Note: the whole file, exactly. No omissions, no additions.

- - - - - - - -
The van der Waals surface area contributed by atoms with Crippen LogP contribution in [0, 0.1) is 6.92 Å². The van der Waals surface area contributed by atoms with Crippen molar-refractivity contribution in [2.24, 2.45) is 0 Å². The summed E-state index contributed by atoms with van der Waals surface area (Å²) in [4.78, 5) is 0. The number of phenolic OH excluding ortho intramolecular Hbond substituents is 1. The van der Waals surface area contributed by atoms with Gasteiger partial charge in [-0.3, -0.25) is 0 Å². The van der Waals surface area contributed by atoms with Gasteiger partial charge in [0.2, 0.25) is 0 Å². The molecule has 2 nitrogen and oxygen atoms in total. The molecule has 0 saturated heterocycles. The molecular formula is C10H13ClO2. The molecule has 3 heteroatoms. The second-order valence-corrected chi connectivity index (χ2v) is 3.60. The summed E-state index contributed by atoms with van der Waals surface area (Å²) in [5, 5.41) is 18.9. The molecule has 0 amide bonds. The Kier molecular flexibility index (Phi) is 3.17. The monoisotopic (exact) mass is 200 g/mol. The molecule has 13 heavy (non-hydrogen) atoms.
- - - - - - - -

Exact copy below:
The van der Waals surface area contributed by atoms with Crippen LogP contribution in [0, 0.1) is 6.92 Å². The van der Waals surface area contributed by atoms with Crippen molar-refractivity contribution in [2.24, 2.45) is 0 Å². The summed E-state index contributed by atoms with van der Waals surface area (Å²) in [4.78, 5) is 0. The number of phenolic OH excluding ortho intramolecular Hbond substituents is 1. The van der Waals surface area contributed by atoms with Gasteiger partial charge in [-0.3, -0.25) is 0 Å². The van der Waals surface area contributed by atoms with Gasteiger partial charge in [0.2, 0.25) is 0 Å². The molecule has 2 nitrogen and oxygen atoms in total. The molecule has 0 saturated heterocycles. The molecular formula is C10H13ClO2. The molecule has 3 heteroatoms. The second-order valence-corrected chi connectivity index (χ2v) is 3.60. The summed E-state index contributed by atoms with van der Waals surface area (Å²) in [5, 5.41) is 18.9. The molecule has 0 amide bonds. The Kier molecular flexibility index (Phi) is 3.17. The monoisotopic (exact) mass is 200 g/mol. The molecule has 13 heavy (non-hydrogen) atoms.